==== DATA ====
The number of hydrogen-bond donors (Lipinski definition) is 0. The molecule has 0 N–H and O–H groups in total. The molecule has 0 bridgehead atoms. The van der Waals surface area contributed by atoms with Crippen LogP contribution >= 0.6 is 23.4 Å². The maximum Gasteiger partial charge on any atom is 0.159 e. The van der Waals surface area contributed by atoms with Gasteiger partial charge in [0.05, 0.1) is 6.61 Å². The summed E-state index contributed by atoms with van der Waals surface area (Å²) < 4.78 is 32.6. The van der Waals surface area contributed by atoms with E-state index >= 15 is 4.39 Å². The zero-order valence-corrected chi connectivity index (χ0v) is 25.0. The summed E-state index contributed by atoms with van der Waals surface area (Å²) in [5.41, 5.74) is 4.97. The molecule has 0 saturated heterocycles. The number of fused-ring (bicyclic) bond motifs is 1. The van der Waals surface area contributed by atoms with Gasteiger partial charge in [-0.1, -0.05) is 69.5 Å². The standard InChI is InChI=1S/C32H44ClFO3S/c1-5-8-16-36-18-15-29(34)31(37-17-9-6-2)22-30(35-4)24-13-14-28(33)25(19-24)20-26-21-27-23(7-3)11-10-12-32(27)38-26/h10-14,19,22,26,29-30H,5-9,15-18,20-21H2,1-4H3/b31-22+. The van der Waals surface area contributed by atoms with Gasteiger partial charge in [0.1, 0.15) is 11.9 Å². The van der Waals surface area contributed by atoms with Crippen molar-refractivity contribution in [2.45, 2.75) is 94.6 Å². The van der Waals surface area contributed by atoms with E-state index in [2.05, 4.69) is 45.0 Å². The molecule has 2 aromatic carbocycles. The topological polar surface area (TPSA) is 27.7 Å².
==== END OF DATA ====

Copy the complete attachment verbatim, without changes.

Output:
The number of hydrogen-bond donors (Lipinski definition) is 0. The molecule has 0 N–H and O–H groups in total. The molecule has 0 bridgehead atoms. The van der Waals surface area contributed by atoms with Crippen LogP contribution >= 0.6 is 23.4 Å². The maximum Gasteiger partial charge on any atom is 0.159 e. The van der Waals surface area contributed by atoms with Gasteiger partial charge in [0.05, 0.1) is 6.61 Å². The summed E-state index contributed by atoms with van der Waals surface area (Å²) < 4.78 is 32.6. The van der Waals surface area contributed by atoms with E-state index >= 15 is 4.39 Å². The zero-order valence-corrected chi connectivity index (χ0v) is 25.0. The summed E-state index contributed by atoms with van der Waals surface area (Å²) in [5.41, 5.74) is 4.97. The molecule has 0 saturated heterocycles. The number of fused-ring (bicyclic) bond motifs is 1. The van der Waals surface area contributed by atoms with Gasteiger partial charge in [-0.1, -0.05) is 69.5 Å². The standard InChI is InChI=1S/C32H44ClFO3S/c1-5-8-16-36-18-15-29(34)31(37-17-9-6-2)22-30(35-4)24-13-14-28(33)25(19-24)20-26-21-27-23(7-3)11-10-12-32(27)38-26/h10-14,19,22,26,29-30H,5-9,15-18,20-21H2,1-4H3/b31-22+. The van der Waals surface area contributed by atoms with Gasteiger partial charge in [0.1, 0.15) is 11.9 Å². The van der Waals surface area contributed by atoms with Crippen molar-refractivity contribution in [2.45, 2.75) is 94.6 Å². The van der Waals surface area contributed by atoms with E-state index in [2.05, 4.69) is 45.0 Å². The molecule has 2 aromatic carbocycles. The topological polar surface area (TPSA) is 27.7 Å².